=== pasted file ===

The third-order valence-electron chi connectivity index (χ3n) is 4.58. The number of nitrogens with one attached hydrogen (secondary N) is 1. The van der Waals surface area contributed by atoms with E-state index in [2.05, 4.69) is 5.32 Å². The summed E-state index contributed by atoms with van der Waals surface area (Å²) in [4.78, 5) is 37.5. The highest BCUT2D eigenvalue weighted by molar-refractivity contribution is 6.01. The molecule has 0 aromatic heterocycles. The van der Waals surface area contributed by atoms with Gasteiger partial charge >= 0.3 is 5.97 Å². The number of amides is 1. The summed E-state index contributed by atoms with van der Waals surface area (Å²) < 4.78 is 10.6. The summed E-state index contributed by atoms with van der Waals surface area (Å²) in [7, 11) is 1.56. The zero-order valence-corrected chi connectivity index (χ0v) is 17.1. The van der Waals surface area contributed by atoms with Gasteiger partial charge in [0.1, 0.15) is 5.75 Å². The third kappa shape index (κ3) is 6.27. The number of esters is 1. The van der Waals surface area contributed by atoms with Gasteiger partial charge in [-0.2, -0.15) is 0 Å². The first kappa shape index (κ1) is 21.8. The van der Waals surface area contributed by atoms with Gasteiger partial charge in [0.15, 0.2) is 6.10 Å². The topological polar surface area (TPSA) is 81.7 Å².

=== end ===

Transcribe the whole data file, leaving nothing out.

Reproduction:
The third-order valence-electron chi connectivity index (χ3n) is 4.58. The number of nitrogens with one attached hydrogen (secondary N) is 1. The van der Waals surface area contributed by atoms with E-state index in [2.05, 4.69) is 5.32 Å². The summed E-state index contributed by atoms with van der Waals surface area (Å²) in [4.78, 5) is 37.5. The highest BCUT2D eigenvalue weighted by molar-refractivity contribution is 6.01. The molecule has 0 aromatic heterocycles. The van der Waals surface area contributed by atoms with Gasteiger partial charge >= 0.3 is 5.97 Å². The number of amides is 1. The summed E-state index contributed by atoms with van der Waals surface area (Å²) < 4.78 is 10.6. The summed E-state index contributed by atoms with van der Waals surface area (Å²) in [7, 11) is 1.56. The zero-order valence-corrected chi connectivity index (χ0v) is 17.1. The van der Waals surface area contributed by atoms with Gasteiger partial charge in [0.1, 0.15) is 5.75 Å². The third kappa shape index (κ3) is 6.27. The number of esters is 1. The van der Waals surface area contributed by atoms with Gasteiger partial charge in [-0.2, -0.15) is 0 Å². The first kappa shape index (κ1) is 21.8. The van der Waals surface area contributed by atoms with Gasteiger partial charge in [0.15, 0.2) is 6.10 Å². The topological polar surface area (TPSA) is 81.7 Å².